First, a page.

Disapproving Of General Soleimani's Role In Iraq, Iran-Affiliated Iraqi Street Gang Threatens To Kill Top Advisor To Iraqi Prime Minister, Accuses Him Of Being An 'American Agent'

January 6, 2021



On January 4, 2020, Telegram channels affiliated with Iran-backed militias in Iraq posted responses to a BBC televised report that marked the first anniversary of the U.S. airstrike that killed Iran's Islamic Revolutionary Guard Corps (IRGC) Quds Force General Qassem Soleimani and Iraqi deputy commander of the Popular Mobilization Units (PMU), Abu Mahdi Al-Muhandis, on January 3, 2020.

The report, which included an interview with Hosham Dawood, the top advisor of Iraqi Prime Minister Mustafa Al-Kadhimi, prompted a series of death threats against him, after he told the BBC that the assassination of Soleimani and Al-Muhandis weakened the Iran-backed militias in Iraq, and suggested that these militias are now facing internal splits and are unable to fill the shoes of the two assassinated leaders.[1]

A picture containing text, person, indoor, lookingDescription automatically generated

Highlighting the Iraqi government's efforts to curtail Iranian influence in Iraq following the assassination of Soleimani, Dawood said that Ismael Qaani, Iran's new commander of the IRGC's Quds Force, unlike his predecessor Soleimani, who would "enter and leave Iraq whenever he wanted", is required to "obtain an Iraqi visa before he visits Iraq."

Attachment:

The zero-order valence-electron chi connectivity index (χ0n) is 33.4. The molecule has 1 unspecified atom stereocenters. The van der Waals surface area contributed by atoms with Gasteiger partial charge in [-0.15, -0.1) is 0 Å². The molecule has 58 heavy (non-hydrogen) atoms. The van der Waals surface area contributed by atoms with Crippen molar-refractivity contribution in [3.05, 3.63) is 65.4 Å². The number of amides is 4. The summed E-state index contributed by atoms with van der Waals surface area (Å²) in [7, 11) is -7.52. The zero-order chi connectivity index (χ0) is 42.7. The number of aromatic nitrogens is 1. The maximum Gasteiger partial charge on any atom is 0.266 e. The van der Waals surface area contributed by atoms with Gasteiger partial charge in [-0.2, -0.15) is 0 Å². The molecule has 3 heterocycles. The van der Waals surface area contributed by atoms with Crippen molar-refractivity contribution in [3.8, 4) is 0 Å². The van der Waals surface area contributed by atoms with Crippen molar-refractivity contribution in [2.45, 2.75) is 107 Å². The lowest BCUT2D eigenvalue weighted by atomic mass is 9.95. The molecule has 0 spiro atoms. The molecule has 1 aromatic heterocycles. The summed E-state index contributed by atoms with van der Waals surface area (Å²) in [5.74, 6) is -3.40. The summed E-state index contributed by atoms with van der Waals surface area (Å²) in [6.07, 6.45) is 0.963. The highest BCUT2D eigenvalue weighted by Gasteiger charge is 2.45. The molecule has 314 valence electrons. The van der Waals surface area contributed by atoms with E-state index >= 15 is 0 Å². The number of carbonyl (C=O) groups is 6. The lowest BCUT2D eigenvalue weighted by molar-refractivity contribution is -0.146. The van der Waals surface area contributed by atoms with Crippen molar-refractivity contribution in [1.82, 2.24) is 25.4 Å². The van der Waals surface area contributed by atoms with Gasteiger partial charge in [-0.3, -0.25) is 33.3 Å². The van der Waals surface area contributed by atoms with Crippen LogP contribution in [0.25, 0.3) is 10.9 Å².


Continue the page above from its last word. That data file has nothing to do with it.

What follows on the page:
Dawood explained that under the current government of Al-Kadhimi, all of Qaani's visits to the country were coordinated with the Iraqi state and were conducted according to diplomatic norms. 

In his assessment of Soleimani, the top advisor to the Iraqi Prime Minister elaborated that Soleimani was keen to protect Iran's interests, not Iraq's.  "Soleimani, who [was] an Iranian national, felt that his responsibility in Iraq is superior and more significant, compared with others [Iraqi officials]. Thus, the interests of the Iraqi state [were] not among his priorities." 

Dawood's remarks came amid simmering tensions as thousands of supporters of Iran-backed militias staged protests across the country to mark the first anniversary of Soleimani and Al-Muhandis' killing, vowing to avenge them.

On January 5, Jabaht Abu Jedaha (The Cigarette Lighter Front,) a street gang affiliated with Iran-backed militias, posted on its Telegram channel a photo of Dawood with an X on his forehead, a sign these militias often use to indicate their next target. Along with the photo, the group shared a post in which it addressed Dawood directly, threatening to kill him and reminding him that the group's members were previously involved in the storming and torching of the Baghdad offices of Dijla TV, owned by Jamal Al-Kurboli, back in August 2020.

"A clear message, clear as Soleimani's courage: To the bastard, Hosham Dawood, advisor to the Prime Minister of scums [Mustafa Al-Kadhimi]. You have become a legitimate target for the members of Jabhat Abu Jidaha and your fate will be like the fate of Dijla [TV station] owned by Al-Karbouli.[2]

Raba' Allah (Allah's Guys), another Shi'ite street gang affiliated with Iran-backed militias in Iraq, released a statement on its Telegram channel in which it called Dawood "lecherous" and "loyal to the Americans."[3]